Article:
Toile Spill

I have noticed an uptick of styles offered in toile (pronounced: twall) fabric. This inspired me to research the pattern. Toile is the {typically} blue illustrations on white or off-white background. From Fabric Museum (

Toiles — printed fabrics of historical or pastoral scenes — are once again popular in home decorating, just as they have been, on and off, for two hundred and fifty years.
First produced in Ireland in the 1750’s, they spread quickly to England and then to France, where they became known as toiles de Jouy. (Toile is French for cloth and Jouy was the factory in Versailles where they were manufactured, becoming the favorite fabric of Marie Antoinette.)

By the 19th century, roller printing replaced copperplate printing and Americans began producing their own toiles, based mainly on eighteenth century European designs. Present-day toiles also follow classic patterns.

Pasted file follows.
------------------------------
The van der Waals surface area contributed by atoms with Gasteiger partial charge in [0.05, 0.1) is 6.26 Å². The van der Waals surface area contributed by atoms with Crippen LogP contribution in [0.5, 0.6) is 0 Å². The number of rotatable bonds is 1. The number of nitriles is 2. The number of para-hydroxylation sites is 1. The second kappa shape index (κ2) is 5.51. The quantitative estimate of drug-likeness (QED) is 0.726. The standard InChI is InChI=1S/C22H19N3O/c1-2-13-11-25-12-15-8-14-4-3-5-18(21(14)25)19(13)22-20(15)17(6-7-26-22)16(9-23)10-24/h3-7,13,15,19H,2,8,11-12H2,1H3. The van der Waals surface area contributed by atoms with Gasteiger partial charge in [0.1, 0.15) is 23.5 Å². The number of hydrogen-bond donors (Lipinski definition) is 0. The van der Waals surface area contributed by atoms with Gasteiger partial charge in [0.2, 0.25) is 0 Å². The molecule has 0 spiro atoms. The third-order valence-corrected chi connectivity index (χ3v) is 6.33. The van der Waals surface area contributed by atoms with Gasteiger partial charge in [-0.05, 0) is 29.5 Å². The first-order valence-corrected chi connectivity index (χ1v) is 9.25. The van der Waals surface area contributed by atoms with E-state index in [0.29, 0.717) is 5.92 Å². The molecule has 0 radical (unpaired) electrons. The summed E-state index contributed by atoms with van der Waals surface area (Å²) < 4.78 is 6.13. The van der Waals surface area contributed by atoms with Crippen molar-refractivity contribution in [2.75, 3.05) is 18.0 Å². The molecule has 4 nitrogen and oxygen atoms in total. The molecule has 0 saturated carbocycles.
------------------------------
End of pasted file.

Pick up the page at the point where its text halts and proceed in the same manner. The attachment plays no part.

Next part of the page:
But in the twentieth century, designers were inspired by a unique American vision, creating fabrics that retold our history and our simple pleasures (or at least our yearning for them).

Not surprisingly, toiles were especially popular during the Colonial Era in the United States and are particularly associated with preserved towns and historical areas. The historic nature of toile makes it a total classic in my eyes, ranking the pattern among seersucker, madras, tartans, and gingham.

Since toile has landed on my radar within the past three weeks, I have found dresses, skirts, tops, and pants in the pattern at a variety of price points, ranging from the relatively modest to four figures.

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